Dedicated Texas Criminal Defender

Eyewitness testimony is often unreliable

On Behalf of | Apr 16, 2021 | Criminal defense, Evidence in Criminal Cases

When police officers in Texas and around the country arrive at a crime scene, they usually begin their inquiries by taking statements from any individuals who saw the events take place. As the investigation unfolds, eyewitnesses may be asked to help police identify a suspect by looking at mugshot photos or attending lineups. Police officers, prosecutors and juries place a lot of trust in eyewitness testimony, but studies suggest that this faith is often misplaced. Recollections of stressful events that took place in a matter of seconds can be unreliable, and this is especially true when witnesses and the people they identify are not of the same race.

Civic duty

Most people consider it their civic duty to help the police solve crimes, which can make them overly eager to help and undermine their impartiality. The pressure on witnesses to do their duty can be particularly strong when police imply that a case hinges on their recollections, and it can lead to misidentifications and innocent individuals being convicted and incarcerated. Between its founding and January 2020, the Innocence Project used DNA evidence to successfully overturn 367 wrongful convictions. Eyewitness testimony was a factor in 260 of these cases.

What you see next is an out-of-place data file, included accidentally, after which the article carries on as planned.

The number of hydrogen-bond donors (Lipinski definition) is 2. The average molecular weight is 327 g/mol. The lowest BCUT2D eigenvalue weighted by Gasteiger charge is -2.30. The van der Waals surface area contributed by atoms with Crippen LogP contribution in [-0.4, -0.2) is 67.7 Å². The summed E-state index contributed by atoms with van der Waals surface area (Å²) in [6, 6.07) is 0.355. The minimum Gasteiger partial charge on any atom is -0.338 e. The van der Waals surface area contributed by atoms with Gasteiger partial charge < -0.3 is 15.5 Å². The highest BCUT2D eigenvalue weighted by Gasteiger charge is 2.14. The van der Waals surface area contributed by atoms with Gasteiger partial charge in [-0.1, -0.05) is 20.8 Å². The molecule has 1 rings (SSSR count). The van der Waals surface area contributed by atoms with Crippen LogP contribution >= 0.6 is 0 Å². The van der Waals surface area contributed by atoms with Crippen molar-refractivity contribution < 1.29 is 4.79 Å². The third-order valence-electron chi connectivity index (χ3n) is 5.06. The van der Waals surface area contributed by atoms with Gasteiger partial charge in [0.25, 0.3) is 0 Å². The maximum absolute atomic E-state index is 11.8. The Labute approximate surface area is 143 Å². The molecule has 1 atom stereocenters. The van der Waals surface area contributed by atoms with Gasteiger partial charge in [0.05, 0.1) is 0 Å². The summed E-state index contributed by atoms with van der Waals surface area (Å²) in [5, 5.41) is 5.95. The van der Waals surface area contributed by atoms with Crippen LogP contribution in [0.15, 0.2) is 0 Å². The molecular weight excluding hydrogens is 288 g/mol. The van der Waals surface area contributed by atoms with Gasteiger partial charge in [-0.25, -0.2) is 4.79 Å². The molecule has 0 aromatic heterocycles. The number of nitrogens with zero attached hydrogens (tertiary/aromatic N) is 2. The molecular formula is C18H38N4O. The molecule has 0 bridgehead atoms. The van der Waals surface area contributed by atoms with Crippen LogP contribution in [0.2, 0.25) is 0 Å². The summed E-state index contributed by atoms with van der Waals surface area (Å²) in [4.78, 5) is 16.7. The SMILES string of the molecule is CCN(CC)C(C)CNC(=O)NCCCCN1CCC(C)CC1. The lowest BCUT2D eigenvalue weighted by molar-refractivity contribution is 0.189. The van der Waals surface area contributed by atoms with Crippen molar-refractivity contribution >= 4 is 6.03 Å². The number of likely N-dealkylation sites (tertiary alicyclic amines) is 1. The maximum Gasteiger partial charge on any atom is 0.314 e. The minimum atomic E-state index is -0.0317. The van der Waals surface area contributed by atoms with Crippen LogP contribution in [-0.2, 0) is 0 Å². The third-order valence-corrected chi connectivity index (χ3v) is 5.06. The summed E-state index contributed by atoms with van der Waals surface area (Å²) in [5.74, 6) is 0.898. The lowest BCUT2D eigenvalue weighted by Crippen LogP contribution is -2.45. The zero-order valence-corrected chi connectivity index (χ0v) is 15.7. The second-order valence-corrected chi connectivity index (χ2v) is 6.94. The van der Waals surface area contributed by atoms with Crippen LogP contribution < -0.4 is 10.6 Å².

Memory contamination

Researchers have found that memories tend to fade over time and become contaminated, and they have also discovered that even minor changes in the words used by police officers can influence eyewitness accounts. Co-witness conformity, which is also known as the bandwagon effect, could also make first-hand accounts less reliable. This can happen when witnesses discuss the events with each other before talking to the police.

Advocating on behalf of the accused

Experienced criminal law attorneys may study case files very closely when prosecutors base their cases on eyewitness testimony. Attorneys could scrutinize the words police officers used when they questioned witnesses and the procedures that were followed during lineups. During trials, attorneys may call on experts to cite studies about misidentification and bias. They could argue that establishing proof beyond reasonable doubt based on eyewitness testimony alone is not possible.